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Dive Review of Grand Komodo Tours/SMY Temukira in
Indonesia/Raja Ampat, Papua

March, 2005, an Instant Reader Report by Arief Irwan Latif, Papua, Indonesia
Report Number 1701
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Reporter and Travel
Dive Experience
51-100 dives
Where else diving
Bali, Bunaken Manado, Jayapura, Anak Krakatoa, Sangiang West Java,
Closest Airport
Getting There


Dive Conditions

choppy, currents, noCurrents  
Water Temp
28   to 29    Celsius  
Wetsuit Thickness
Water Visibility
30   to 50    Feet  
Dive Policy
Dive own profile
Enforced diving restrictions  
Experienced divers were allowed to dive their own profile.  Beginner and
older divers were attended to very closely, but they were not too strict on
them either.  
Nitrox Available?
What I saw
1 or 2 
1 or 2 
Whale Sharks
1 or 2 
1 or 2 
Ratings 1 (worst)- 5 (best):
  5 stars
Tropical Fish
5 stars  
Small Critters
  5 stars
Large Fish
4 stars  
Large Pelagics
  2 stars
Underwater Photography  1 (worst)- 5 (best):
Subject Matter
5 stars  
Boat Facilities
3 stars
Overall rating for UWP's  
2 stars  
Shore Facilities  
The Temukira is a traditional Indonesian 'Phinisi' style wooden schooner
which accommodated 12 guests and 11 crew.  As such space was limited.  The
main camera table is located at the main dining area and is enough for
about 3 fully geared photo and videographers.  It had 4 or 5 small lockers
next to the camera table; however these were too small to store a whole set
equipment (cameras, batteries, lights, arms and accessories).  The dive
platform also provided slightly bigger space for cameras and another shelf
below, which was mostly packed with some tools and gear.  Two small rinse
tanks were available at the dive deck and the water was replaced regularly.
Ratings and Overall Comments  1 (worst)- 5 (best):
3 stars
5 stars
Service and Attitude
5 stars
Environmental Sensitivity  
Dive Operation
5 stars  
Shore Diving  
1 stars  

Overall Rating

Value for $$
1 stars   
5 stars    
Diving in Raja Ampat was absolutely fantastic.  Although it was my first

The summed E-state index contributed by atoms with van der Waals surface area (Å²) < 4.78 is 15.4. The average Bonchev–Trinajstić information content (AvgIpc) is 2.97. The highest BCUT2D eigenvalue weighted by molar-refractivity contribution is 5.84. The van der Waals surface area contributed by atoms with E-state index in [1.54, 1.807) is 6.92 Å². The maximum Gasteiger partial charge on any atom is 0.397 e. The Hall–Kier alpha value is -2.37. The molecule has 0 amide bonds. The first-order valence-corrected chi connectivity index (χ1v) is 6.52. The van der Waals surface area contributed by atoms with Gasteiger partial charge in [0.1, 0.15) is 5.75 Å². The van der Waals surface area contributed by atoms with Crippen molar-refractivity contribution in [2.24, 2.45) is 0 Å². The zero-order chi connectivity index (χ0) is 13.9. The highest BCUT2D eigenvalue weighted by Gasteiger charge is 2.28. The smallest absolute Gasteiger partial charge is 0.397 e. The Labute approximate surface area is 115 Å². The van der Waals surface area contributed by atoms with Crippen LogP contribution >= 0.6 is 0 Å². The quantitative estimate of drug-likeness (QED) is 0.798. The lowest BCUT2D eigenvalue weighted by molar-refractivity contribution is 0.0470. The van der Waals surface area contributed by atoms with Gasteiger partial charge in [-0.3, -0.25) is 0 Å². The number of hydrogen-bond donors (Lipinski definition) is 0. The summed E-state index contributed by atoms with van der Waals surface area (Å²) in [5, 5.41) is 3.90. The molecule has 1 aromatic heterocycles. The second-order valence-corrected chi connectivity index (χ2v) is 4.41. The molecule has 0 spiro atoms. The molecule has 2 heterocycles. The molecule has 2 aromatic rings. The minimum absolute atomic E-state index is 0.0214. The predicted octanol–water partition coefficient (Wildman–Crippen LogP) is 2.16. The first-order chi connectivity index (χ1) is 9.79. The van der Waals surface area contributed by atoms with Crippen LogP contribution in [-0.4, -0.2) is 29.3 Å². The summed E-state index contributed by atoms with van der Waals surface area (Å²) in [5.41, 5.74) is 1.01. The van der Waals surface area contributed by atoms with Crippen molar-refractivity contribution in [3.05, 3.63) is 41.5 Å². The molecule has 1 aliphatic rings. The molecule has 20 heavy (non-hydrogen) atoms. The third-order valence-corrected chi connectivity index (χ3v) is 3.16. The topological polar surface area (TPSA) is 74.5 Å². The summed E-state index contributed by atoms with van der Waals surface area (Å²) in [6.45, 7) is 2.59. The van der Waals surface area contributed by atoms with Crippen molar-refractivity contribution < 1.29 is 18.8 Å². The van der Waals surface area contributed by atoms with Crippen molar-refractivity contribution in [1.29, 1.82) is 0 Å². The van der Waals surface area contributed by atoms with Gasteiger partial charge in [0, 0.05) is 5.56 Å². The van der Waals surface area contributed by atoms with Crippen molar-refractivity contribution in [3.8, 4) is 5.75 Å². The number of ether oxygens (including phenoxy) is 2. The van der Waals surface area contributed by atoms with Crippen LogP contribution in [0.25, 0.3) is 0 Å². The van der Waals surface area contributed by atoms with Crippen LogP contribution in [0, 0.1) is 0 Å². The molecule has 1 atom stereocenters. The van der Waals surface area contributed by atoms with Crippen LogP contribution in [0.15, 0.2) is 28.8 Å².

liveaboard I was quite satisfied with the quality of service, diving, food
and affordability of the trip.  Overall I did 23 dives and that was because
I had to sit out 1.5 days due to ear infection. Visibility was not great,
but this is always a trade off with profusion of fish and other sea
creatures. The highlights of the trip had to be the extremely healthy,
beautiful and diverse corals, abundance of tropical fish, Mantas and

The liveaboard operator, Grand Komodo Tours (GKT) went out of their way to
facilitate our group's schedule.  Seven people from my company, four of
which were from the same department, had decided to go and do the
liveaboard experience with GKT.  Being from the same company and for some,
same department, it was thus extremely difficult to get everyone to agree
on and get approval for the vacation schedule.  The trip was originally
listed as a 10 day tour, however GKT was accommodating enough to allow six
of the seven people a 7 day trip and they provided additional boat charter
to take them to the port of entry at no additional charge. 

The first 2 days of diving was a little bit rough mainly because we were
diving sites that had extremely strong currents. Even though we had
prepared reef hooks, having a video camera on such strong currents, I
learned was just too difficult to manage. This was the type of current that
flutter and flood your mask and threaten to pull regulators of your mouth.
However after we discussed this with the dive master he was more than happy
to fine tune the timing so that we would not be diving in such strong

The rest of the dives were just fantastic. Most sites are sloping reefs,
sea mounds or rock island formation.  The health and variety of corals were
excellent.  Several Mantas were seen up close, at Manta International
Airport.  Another came right towards me after a safety stop at Magic rock,